San Francisco Yatee Zapotec is spoken in the town of San Francisco Yatee, north of Oaxaca, Mexico. I started the documentation work on Yatee Zapotec in the spring of 2020. I am currently doing fieldwork with two native speakers of Yatee Zapotec. My main goal is to figure out the sound system of Yatee Zapotec while my main focus is on the phonation type, tone, and their interaction in the language.
Yatee Zapotec has three phonation types: modal, checked, and rearticulated phonations. Checked phonation has late-phased glottalization relative to vowels; rearticulated phonation has mid-phased glottalization relative to vowels. The acoustics of the phonation types in Yatee Zapotec as presented as a poster at the 184th meeting of Acoustic Society of America in Chicago.
“Creaky voice” refers to a number of different kinds of voice production with similar percepts. Collaborating with Patricia Keating, Marc Garellek, and Jody Kreiman, we study the acoustic properties of different kinds of creaky voice. There are three key properties of creaky voice: low F0, irregular F0, and constricted glottis. Prototypical creaky voice has all three properties. We find that none of the three properties are necessary to create a creaky percept. Low F0 and irregular F0 alone are sufficient to create a creaky percept. The combination of low F0 and irregular F0; and of low F0 and constricted F0 are also sufficient to create a creaky percept.
Our finds were presented as a poster at the 184th meeting of Acoustic Society of America in Chicago.
Checked syllables usually have the characteristics of being short, having glottalization at the end of the syllable, and being associated with specific tones. Such syllables are usually found in Chinese languages and Otomanguean languages. Xiapu Min, the language I do fieldwork on, has such syllables (i.e. Checked tone 5 /θiʔ5/湿 “wet”). However, there has not been consensus on what the acoustic and articulatory features of checked syllables are cross-linguistically. My dissertation topic is “Phonetics of checked syllables and vowels”, aiming to investigate how checked syllables and vowels are produced and what acoustic features are important for listeners to identify a checked syllable.
We measure the F0, H1-H2, HNR, duration, and voice quality of the two checked tones, high-falling-checked Tone 5 and low-falling-checked Tone 2 in Xiapu Min. We compared the phonetic properties of checked tones with their unchecked tone minimal pairs. We found that in citation forms, checked tones are shorter than unchecked ones. Their F0 is different from unchecked tones in the F0 space. Checked tones are realized with glottalized quality in the end, whereas unchecked tones have a modal quality.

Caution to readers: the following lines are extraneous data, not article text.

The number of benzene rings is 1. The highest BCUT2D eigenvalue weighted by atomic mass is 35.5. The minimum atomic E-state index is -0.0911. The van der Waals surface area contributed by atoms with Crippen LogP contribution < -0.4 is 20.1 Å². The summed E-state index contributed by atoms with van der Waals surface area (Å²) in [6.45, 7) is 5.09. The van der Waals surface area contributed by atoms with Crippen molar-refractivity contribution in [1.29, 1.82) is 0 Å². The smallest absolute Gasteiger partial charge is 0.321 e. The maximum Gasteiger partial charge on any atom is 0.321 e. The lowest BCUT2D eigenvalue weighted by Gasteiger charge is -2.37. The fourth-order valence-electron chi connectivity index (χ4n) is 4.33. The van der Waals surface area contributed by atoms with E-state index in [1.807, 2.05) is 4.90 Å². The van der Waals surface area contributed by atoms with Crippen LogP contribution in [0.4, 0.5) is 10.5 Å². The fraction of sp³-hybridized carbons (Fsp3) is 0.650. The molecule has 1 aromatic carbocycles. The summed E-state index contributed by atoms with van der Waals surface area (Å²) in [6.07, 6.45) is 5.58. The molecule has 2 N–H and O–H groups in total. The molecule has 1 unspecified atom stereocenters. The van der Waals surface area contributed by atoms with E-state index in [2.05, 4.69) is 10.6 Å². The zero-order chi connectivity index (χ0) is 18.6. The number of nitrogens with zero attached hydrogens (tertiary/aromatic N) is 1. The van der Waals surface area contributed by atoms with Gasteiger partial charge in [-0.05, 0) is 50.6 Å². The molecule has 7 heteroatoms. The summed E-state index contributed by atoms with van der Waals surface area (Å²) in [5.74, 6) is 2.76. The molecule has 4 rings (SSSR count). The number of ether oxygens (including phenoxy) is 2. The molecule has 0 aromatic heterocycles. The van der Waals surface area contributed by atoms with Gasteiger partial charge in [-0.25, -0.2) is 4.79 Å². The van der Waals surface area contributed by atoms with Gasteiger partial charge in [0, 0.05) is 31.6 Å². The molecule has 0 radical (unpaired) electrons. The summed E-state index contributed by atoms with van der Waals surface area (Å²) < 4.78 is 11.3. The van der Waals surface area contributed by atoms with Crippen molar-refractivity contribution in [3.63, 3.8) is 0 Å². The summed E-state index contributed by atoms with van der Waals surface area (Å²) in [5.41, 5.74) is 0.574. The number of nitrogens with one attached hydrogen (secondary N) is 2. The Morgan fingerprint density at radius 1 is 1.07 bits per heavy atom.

In sandhi forms, checked tones are neurtralized with unchecked tones in F0 and voice quality. However, checked tones remain to be shorter than unchecked tones after sandhi.
The production results show that checked tones in Xiapu Min are characterized by short duration, vowel-final glottalization, and distinct F0. We ask whether listeners make use all three features when identifying a checked tone, and whether they rely on one feature more than the others.
We manipulated those three variables and invited Xiapu Min listeners to participate in a forced-choice identification task. The results show that short duration is the most important cue, followed by creaky voice quality. F0 appears to be least important among the three cues.
The results have been presented as a poster at 181st Annual Meeting of Acoustic Society of America. poster
I am interested in the production of voice quality in general. I have studied the effect of F0, utterance position, and sentence type on the production of creak in Mandarin utterances. The manuscript has been published at the San Diego Linguistic Papers (SDLP) Issue 8. escholarship link
I study how the phonological system of people’s native language influences their acquisition of non-native languages. My Master’s thesis from CU Boulder discusses how Mandarin speakers discriminate English vowels, and whether their discrimination accuracies can be predicted by the way they assimilate English vowels into Mandarin categories. The revised manuscript has been published at the the San Diego Linguistic Papers (SDLP) Issue 9. escholarship link